Transmission: 01/02/1991 - 08/03/1991
It only takes a cursory look at the Saturday night television listings to see that crime is all too prevalent in the modern age. The horror of these heinous Ant and Dec fuelled misdemeanours makes you hark back to a simpler era such as the early 90s. Ah yes, a wonderful, more innocent age where you could leave your TV on with nothing more than the threat of PJ and Duncan yapping away about the theft of Geoff's beard by Denton Burn. Look a little closer, though, and you'll realise that this period had more than its fair share of televisual crime - see the front row of any Top of the Pops audience circa 1991. Luckily, for the viewing public, on hand in this particular day and age were the crime fighting duo of Lazarus and Dingwall.
Lazarus (Stephen Frost) and Dingwall (Mark Arden) are policeman working together for the Really Serious Crimes Squad. Their struggles with the criminal underbelly include such intriguing cases as investigating the murder of a stuntman, trying to track down the pushers of a shipment of cocaine that's turned up in a batch of Colombian cod and a bizarre art installation involving a corpse. Heading up the Really Serious Crimes Squad is the microwave meal loving, part time cinema attendant Chief (Peter Bland). Other colleagues include department git Gary Bateman (Jeremy Gittins), Dingwall's desk based love interest of Beverley Armitage (Race Davies) and two incredibly boring plain clothes detectives (Simon Godley and Neil Mullarkey).
Six episodes of Lazarus and Dingwall aired on Friday evenings in early 1991 on BBC2. The series was written by Kim Fuller (brother of pop impresario Simon) and Victoria Pile along with contributions from Frost and Arden. Comedy legend Geoff Posner directed the pilot episode whilst the rest of the series was directed by the equally legendary Bob Spiers. The series was repeated in the very early years of UK Gold, but hasn't been seen since. No official DVD release has ever emerged, but a DVD copy of the UK Gold broadcasts is available on the black market.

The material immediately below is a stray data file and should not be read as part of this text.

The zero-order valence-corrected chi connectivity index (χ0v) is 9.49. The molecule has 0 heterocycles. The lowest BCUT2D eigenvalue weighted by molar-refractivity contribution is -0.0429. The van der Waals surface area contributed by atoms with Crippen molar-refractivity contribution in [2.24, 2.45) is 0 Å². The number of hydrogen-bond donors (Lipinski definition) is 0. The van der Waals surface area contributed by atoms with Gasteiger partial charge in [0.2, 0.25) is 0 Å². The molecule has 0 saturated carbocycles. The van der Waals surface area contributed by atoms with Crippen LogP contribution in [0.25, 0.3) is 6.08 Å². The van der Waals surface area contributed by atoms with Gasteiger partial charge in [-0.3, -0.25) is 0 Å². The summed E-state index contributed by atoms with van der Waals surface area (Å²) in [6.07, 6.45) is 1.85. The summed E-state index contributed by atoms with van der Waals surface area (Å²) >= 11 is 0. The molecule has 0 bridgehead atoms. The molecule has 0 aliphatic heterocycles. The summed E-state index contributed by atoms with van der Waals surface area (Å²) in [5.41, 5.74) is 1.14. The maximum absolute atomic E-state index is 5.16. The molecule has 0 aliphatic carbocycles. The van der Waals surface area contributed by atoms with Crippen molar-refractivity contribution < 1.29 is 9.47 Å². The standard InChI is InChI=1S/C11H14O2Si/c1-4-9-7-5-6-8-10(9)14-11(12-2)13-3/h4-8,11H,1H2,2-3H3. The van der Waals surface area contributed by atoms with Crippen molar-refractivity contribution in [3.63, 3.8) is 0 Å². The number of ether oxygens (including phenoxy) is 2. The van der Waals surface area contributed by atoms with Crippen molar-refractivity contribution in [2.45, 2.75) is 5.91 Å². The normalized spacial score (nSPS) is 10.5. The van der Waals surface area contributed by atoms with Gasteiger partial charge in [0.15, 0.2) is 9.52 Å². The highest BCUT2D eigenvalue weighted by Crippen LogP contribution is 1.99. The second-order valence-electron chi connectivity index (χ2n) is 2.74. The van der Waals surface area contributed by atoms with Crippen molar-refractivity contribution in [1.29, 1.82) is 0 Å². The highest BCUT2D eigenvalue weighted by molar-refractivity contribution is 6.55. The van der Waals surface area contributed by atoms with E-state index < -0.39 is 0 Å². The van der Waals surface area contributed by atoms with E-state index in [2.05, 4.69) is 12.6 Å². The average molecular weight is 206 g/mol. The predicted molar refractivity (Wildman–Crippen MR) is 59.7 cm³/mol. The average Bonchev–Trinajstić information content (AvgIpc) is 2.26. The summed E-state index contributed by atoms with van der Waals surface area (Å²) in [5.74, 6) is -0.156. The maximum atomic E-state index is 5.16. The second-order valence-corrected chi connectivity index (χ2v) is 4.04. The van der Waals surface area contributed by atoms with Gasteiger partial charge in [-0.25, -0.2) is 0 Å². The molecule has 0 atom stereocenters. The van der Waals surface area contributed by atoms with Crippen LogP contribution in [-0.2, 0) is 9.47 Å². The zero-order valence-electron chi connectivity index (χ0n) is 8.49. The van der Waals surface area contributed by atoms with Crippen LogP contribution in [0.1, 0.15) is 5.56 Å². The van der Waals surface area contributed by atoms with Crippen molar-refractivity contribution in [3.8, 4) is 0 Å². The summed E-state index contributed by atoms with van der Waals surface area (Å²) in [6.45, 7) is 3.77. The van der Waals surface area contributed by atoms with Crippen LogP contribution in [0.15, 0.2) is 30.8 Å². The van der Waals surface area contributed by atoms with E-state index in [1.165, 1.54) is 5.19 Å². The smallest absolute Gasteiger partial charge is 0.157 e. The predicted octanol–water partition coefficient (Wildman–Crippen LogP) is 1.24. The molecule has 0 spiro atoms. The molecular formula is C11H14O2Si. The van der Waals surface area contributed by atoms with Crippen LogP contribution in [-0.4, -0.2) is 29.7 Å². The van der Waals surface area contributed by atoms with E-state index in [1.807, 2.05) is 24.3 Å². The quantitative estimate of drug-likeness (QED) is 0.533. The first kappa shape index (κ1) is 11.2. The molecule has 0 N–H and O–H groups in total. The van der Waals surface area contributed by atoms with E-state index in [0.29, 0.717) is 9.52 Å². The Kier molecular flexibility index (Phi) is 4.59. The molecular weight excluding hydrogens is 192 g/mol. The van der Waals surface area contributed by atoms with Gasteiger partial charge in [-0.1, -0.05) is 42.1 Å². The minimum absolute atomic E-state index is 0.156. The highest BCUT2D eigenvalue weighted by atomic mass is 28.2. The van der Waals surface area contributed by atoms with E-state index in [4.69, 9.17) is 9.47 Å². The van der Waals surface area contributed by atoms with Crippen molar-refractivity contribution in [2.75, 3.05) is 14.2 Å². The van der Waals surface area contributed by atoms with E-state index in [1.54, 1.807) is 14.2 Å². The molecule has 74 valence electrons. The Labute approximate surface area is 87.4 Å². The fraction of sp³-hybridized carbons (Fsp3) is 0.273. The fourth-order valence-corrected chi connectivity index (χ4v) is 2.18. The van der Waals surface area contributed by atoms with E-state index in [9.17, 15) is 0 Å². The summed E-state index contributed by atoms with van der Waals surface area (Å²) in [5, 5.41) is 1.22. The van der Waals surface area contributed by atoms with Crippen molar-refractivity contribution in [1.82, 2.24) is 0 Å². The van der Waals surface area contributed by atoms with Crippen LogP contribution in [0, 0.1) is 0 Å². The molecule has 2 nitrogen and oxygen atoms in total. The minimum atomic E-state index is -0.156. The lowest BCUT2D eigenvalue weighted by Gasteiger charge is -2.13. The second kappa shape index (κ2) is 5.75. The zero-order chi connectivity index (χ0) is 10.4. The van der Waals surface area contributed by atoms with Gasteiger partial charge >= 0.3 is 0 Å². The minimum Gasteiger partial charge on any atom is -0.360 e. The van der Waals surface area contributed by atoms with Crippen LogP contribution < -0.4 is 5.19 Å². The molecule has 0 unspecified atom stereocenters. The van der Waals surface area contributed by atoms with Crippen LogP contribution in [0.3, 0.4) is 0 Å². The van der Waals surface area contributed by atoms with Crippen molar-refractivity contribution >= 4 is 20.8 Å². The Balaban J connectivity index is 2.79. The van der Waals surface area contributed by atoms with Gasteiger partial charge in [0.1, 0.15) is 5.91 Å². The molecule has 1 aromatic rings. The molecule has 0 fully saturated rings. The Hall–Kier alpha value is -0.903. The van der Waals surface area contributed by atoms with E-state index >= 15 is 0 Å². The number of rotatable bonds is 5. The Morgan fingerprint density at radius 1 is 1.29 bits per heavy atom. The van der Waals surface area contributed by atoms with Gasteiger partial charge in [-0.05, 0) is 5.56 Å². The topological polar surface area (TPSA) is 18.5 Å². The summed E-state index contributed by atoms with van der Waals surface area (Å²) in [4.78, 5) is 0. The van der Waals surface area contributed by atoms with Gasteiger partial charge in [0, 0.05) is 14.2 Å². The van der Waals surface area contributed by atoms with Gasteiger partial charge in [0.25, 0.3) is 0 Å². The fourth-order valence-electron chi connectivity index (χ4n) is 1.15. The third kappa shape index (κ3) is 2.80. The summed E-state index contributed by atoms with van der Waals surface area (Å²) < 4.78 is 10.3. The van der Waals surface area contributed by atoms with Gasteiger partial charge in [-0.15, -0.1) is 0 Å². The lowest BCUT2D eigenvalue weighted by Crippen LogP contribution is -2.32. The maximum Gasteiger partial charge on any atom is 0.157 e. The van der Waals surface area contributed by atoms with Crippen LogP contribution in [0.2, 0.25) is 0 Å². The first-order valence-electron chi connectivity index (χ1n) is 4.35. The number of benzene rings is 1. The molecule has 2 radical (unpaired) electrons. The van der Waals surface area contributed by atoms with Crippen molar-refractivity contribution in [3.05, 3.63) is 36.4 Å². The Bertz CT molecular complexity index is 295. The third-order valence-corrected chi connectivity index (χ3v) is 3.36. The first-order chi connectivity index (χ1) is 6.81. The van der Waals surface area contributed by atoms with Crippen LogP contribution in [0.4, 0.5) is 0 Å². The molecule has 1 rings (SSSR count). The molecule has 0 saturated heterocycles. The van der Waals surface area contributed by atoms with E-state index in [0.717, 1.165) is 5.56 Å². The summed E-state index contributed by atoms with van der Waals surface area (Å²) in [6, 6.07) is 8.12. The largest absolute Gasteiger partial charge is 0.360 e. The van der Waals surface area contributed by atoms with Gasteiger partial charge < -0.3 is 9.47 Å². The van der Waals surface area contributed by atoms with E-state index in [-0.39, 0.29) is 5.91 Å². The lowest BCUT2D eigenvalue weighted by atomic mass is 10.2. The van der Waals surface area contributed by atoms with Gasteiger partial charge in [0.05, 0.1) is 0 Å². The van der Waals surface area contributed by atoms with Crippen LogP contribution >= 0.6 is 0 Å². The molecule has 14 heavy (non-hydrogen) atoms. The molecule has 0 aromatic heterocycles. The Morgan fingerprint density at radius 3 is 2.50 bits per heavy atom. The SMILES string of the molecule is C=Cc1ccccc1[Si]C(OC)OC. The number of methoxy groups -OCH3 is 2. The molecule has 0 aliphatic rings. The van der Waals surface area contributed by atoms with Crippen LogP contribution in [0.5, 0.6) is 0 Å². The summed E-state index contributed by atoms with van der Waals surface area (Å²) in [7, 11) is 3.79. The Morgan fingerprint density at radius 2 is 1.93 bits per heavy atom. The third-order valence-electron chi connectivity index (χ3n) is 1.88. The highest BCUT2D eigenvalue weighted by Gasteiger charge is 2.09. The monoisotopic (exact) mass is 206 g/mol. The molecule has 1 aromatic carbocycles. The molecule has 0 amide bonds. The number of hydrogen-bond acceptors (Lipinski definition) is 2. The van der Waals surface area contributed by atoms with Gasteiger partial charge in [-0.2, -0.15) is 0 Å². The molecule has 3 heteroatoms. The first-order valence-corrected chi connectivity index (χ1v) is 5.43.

Despite being well into our appreciation of British comedy by 1991, Lazarus and Dingwall completely passed us by at the time. Although we hadn't been exposed to much Frost and Arden we always enjoyed their brief appearances in Blackadder, The Young Ones, the Carling Black Label adverts and The Estate Agents. With a well honed chemistry between the pair we were curious about how they would fare at the forefront of a show. YouTube yielded little more than a few brief clips and the titles, but one of our shady contacts managed to get the series in our grubby hands fairly sharpish.
The humour's great. Very deadpan, packed full of visual gags and a blatant graduate from the Zucker-Abrahams-Zucker school of comedy. As with Police Squad, this type of humour sometimes gets in the way of any real emotional depth, but it's so playfully silly that we don't care. Every episode bristles with sharp, irreverent dialogue that helps matters unfold at a brisk pace.
The writers don't fare so well with the plots. They're given sublimely ridiculous frameworks to hang on, but at times it seems the writers are concentrating more on the gags than the story. It's a minor quibble for us, but some more advanced plots and well integrated subplots really could have pushed the series further. You only have to take a look at how well A Touch of Cloth, although slightly different in format, pulls off gag after gag coupled with strong, dramatic plots.
As mentioned previously, Frost and Arden are very comfortable playing off each other and the chemistry is refined to perfection. The deadpan nature of the scripts plays to their strengths, so their performances are more than enough to carry the weight of the show. Lazarus and Dingwall was Frost and Arden's big chance to start carving out starring roles for the duo, but sadly this was the only show they ever helmed. The rest of the acting on show is ok, you know, nothing too spectacular, but there's some nice turns from Lionel Blair and Stanley Unwin to liven up proceedings.
Lazarus and Dingwall is a light, knockabout gag packed show which deserved a second series. There was definitely more mileage in the characters and, perhaps, a second series could have mined their back stories further. As it is, we're left with a show that, whilst not taking you on an emotional rollercoaster, will remind that sometimes a bit of silliness is all we need.